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Discussion Starter · #1 ·
I posted a similar thread a couple of days ago but it went to vbulletin and was not respondable. I fire only new ammo and a few times at the range other marksmen ask if they can have my spent ammo to reload. I always say yes and they sweep it up and take it. I live in a state that requires the test brass that comes with a new gun be sent from the ffl at the gun shop to the state police. This casing has the imprint of my guns firing pin on the primer and is the fingerprint for my gun. This casing is kept at the state police in the event a crime is commited with a gun and spent brass is found at or near the scene the poilce have something to lead them in the direction of a registered gun. Now im wondering if I should not give my brass in the event one of these guys has some other purpose for my brass other than reload. I know this is far fetched but I dont know the guys im giving it to and dont want to have some explaining to do. In the future Im not gonna give it up and probably just take home and scrap it when I get enough. Just wondering what you more experienced guys think. Is this something I should worry about?
 

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I gather this fired casing law was passed by state legislators who know absolutely nothing about guns. I'd deem it part of gun owner harassment legislation, adding a little bit to the cost of every gun to nickel & dime gun buyers. Much the same as silly cable locks & pad locks that I've never heard of anybody actually using to secure any gun.

Firing pins wear with use, so I'm not sure how a case fired at the factory is going to match up with some case fired hundreds or thousands of strikes later. My MKIII came with a fired case, even though the firing pin on that gun is a $5 part that even a guy like me with no mechanical skill whatsoever could easily replace (having taken it out of the bolt a number of times for cleaning).

My GP100 also came with a fired case. I wouldn't know how to change the firing pin on it, but I'd note that revolvers don't spit casings (aka evidence out).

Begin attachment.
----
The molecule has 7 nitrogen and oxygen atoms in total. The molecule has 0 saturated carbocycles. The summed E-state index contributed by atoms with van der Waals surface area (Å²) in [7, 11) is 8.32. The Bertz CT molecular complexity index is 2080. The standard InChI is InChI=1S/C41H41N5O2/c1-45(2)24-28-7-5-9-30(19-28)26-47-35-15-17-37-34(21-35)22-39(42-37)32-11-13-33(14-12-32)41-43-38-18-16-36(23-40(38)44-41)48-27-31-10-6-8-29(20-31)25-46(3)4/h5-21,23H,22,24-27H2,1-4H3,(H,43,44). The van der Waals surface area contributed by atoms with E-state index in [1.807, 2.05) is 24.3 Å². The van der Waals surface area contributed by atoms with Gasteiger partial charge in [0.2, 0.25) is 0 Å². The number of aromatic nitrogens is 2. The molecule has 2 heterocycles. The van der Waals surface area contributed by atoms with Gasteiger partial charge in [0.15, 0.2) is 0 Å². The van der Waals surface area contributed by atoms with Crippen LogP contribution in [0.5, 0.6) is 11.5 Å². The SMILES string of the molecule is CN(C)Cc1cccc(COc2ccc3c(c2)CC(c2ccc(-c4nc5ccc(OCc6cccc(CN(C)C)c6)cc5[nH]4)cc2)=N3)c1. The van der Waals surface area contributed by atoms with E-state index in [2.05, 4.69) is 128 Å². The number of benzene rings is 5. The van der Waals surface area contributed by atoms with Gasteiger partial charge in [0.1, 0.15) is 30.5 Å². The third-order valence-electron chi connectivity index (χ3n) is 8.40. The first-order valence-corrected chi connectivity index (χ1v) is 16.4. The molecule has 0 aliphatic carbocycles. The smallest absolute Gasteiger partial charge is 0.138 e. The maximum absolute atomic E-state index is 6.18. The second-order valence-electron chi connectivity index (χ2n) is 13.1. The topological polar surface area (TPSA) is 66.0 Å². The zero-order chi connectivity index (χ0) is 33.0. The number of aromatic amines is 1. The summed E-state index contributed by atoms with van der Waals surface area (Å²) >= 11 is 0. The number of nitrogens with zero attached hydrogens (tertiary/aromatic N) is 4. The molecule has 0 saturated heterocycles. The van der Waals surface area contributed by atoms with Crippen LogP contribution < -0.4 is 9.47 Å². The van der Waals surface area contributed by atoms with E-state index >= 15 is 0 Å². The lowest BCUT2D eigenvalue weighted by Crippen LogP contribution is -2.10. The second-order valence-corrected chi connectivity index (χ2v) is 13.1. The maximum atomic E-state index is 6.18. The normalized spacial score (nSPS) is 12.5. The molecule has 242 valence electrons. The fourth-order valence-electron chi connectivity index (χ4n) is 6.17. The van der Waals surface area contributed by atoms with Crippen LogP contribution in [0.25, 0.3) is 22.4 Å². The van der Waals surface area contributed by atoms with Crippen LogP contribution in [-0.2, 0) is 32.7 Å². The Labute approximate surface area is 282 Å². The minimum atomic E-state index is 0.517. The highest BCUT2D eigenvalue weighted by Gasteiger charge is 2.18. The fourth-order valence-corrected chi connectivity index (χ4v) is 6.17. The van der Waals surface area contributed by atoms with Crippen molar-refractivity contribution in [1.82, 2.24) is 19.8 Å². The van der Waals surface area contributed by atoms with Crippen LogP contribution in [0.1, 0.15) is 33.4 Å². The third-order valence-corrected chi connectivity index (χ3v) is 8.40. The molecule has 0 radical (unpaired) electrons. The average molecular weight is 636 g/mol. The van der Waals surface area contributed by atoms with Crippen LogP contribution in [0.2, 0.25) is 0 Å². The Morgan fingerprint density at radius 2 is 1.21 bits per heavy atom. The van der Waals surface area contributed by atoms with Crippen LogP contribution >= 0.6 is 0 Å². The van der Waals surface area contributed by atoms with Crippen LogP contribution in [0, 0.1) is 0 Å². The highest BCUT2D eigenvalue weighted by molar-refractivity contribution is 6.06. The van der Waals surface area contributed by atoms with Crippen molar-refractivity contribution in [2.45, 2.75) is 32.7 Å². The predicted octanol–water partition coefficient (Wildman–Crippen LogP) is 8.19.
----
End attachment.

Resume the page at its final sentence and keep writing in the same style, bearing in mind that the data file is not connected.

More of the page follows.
Does any state actually do more than simply collect casings in an utterly pointless inventory room? Is there any state that has a computerized database which contains high resolution pics of the microscopic differences between one firing pin & another such that they're all ready to solve crime?:confused: I'm tending to assume not.

With the indoor range I use it would be impossible for anybody to collect all their brass from a semi-auto. A good portion will be spit out in front of the firing line out of reach to you. Where it ends up is totally out of your hands -- reloaded by the range itself, used cases sold at the shop to other handloaders, or sold off to commercial reloaders. Even those cases spit back toward you would impossible to entirely recover as there are cases from countless other guns all over the place, so you'll miss some no matter how hard you try.

Even if cops could magically trace cases to a specific gun, you can see how easily a criminal could send them on a wild goose chase by simply sprinkling a collection of varied cases from numerous guns at a crime scene.
 

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I'm not quite sure exactly what the issue might be. As far as the firing pin mark on the spent shell the pin hits the primer on a center fired round which is removed when the shell is reloaded.
Sorry if I missed understood the question.
 

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Discussion Starter · #5 ·
Thank you for your input. It does seem rather useless for state cops to collect these casings. Very good point about some brass being out of my hands. I was just working myself up for no reason I assume. Thanks again.
 
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